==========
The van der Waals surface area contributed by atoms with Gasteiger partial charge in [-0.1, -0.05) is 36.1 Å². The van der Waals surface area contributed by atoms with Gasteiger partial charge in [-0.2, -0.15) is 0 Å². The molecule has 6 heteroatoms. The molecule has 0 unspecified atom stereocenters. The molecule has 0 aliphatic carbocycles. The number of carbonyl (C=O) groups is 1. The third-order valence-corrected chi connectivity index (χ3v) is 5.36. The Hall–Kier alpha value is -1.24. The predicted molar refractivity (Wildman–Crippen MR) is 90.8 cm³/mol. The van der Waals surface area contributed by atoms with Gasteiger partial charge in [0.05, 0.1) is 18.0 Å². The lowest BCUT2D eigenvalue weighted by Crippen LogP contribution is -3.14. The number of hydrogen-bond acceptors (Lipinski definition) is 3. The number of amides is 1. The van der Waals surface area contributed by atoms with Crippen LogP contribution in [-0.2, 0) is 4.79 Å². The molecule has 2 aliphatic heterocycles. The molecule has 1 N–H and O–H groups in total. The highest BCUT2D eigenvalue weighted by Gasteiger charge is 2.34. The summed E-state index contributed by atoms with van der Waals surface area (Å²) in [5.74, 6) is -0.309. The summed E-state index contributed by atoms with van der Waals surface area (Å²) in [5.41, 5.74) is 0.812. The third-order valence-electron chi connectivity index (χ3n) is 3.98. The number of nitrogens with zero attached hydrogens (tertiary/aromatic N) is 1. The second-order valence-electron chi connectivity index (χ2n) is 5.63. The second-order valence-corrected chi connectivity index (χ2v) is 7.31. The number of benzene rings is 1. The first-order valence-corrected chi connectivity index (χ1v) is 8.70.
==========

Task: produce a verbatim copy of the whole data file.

The van der Waals surface area contributed by atoms with Gasteiger partial charge in [-0.1, -0.05) is 36.1 Å². The van der Waals surface area contributed by atoms with Gasteiger partial charge in [-0.2, -0.15) is 0 Å². The molecule has 6 heteroatoms. The molecule has 0 unspecified atom stereocenters. The molecule has 0 aliphatic carbocycles. The number of carbonyl (C=O) groups is 1. The third-order valence-corrected chi connectivity index (χ3v) is 5.36. The Hall–Kier alpha value is -1.24. The predicted molar refractivity (Wildman–Crippen MR) is 90.8 cm³/mol. The van der Waals surface area contributed by atoms with Gasteiger partial charge in [0.05, 0.1) is 18.0 Å². The lowest BCUT2D eigenvalue weighted by Crippen LogP contribution is -3.14. The number of hydrogen-bond acceptors (Lipinski definition) is 3. The number of amides is 1. The van der Waals surface area contributed by atoms with Crippen LogP contribution in [-0.2, 0) is 4.79 Å². The molecule has 2 aliphatic heterocycles. The molecule has 1 N–H and O–H groups in total. The highest BCUT2D eigenvalue weighted by Gasteiger charge is 2.34. The summed E-state index contributed by atoms with van der Waals surface area (Å²) in [5.74, 6) is -0.309. The summed E-state index contributed by atoms with van der Waals surface area (Å²) in [5.41, 5.74) is 0.812. The third-order valence-electron chi connectivity index (χ3n) is 3.98. The number of nitrogens with zero attached hydrogens (tertiary/aromatic N) is 1. The second-order valence-electron chi connectivity index (χ2n) is 5.63. The second-order valence-corrected chi connectivity index (χ2v) is 7.31. The number of benzene rings is 1. The first-order valence-corrected chi connectivity index (χ1v) is 8.70.